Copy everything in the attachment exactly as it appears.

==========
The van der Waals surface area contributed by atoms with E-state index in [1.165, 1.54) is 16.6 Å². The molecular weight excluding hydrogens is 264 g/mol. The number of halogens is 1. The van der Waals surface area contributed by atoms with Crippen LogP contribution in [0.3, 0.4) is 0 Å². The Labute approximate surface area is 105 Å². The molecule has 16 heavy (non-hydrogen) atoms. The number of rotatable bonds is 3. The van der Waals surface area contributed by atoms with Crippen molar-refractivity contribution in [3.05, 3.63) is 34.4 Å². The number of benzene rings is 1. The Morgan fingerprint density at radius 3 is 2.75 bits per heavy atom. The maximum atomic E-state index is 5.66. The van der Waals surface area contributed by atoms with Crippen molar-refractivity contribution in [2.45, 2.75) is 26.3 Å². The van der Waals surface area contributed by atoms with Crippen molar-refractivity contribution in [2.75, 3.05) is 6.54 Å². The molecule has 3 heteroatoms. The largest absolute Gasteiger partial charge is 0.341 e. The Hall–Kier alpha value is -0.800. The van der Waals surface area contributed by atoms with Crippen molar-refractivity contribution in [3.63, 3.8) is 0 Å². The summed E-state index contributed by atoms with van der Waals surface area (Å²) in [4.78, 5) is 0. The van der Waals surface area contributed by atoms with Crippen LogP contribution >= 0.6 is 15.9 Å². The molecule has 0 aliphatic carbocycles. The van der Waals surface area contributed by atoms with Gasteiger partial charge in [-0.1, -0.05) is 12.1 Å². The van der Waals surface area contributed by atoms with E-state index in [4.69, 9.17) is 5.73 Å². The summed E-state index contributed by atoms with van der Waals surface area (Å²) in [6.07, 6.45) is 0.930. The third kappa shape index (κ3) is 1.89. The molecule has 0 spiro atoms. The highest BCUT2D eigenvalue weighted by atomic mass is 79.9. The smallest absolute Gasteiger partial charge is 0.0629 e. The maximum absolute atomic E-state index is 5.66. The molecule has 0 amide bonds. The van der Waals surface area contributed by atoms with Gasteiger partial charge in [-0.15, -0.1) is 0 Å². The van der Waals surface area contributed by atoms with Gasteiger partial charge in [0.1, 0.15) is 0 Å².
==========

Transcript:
The van der Waals surface area contributed by atoms with E-state index in [1.165, 1.54) is 16.6 Å². The molecular weight excluding hydrogens is 264 g/mol. The number of halogens is 1. The van der Waals surface area contributed by atoms with Crippen LogP contribution in [0.3, 0.4) is 0 Å². The Labute approximate surface area is 105 Å². The molecule has 16 heavy (non-hydrogen) atoms. The number of rotatable bonds is 3. The van der Waals surface area contributed by atoms with Crippen molar-refractivity contribution in [3.05, 3.63) is 34.4 Å². The number of benzene rings is 1. The Morgan fingerprint density at radius 3 is 2.75 bits per heavy atom. The maximum atomic E-state index is 5.66. The van der Waals surface area contributed by atoms with Crippen molar-refractivity contribution in [2.45, 2.75) is 26.3 Å². The van der Waals surface area contributed by atoms with Crippen molar-refractivity contribution in [2.75, 3.05) is 6.54 Å². The molecule has 3 heteroatoms. The largest absolute Gasteiger partial charge is 0.341 e. The Hall–Kier alpha value is -0.800. The van der Waals surface area contributed by atoms with Crippen molar-refractivity contribution in [3.63, 3.8) is 0 Å². The summed E-state index contributed by atoms with van der Waals surface area (Å²) in [4.78, 5) is 0. The van der Waals surface area contributed by atoms with Crippen LogP contribution >= 0.6 is 15.9 Å². The molecule has 0 aliphatic carbocycles. The van der Waals surface area contributed by atoms with Gasteiger partial charge in [-0.1, -0.05) is 12.1 Å². The van der Waals surface area contributed by atoms with E-state index in [4.69, 9.17) is 5.73 Å². The summed E-state index contributed by atoms with van der Waals surface area (Å²) in [6.07, 6.45) is 0.930. The third kappa shape index (κ3) is 1.89. The molecule has 0 spiro atoms. The highest BCUT2D eigenvalue weighted by atomic mass is 79.9. The smallest absolute Gasteiger partial charge is 0.0629 e. The maximum absolute atomic E-state index is 5.66. The molecule has 0 amide bonds. The van der Waals surface area contributed by atoms with Gasteiger partial charge in [-0.15, -0.1) is 0 Å². The van der Waals surface area contributed by atoms with Gasteiger partial charge in [0.1, 0.15) is 0 Å².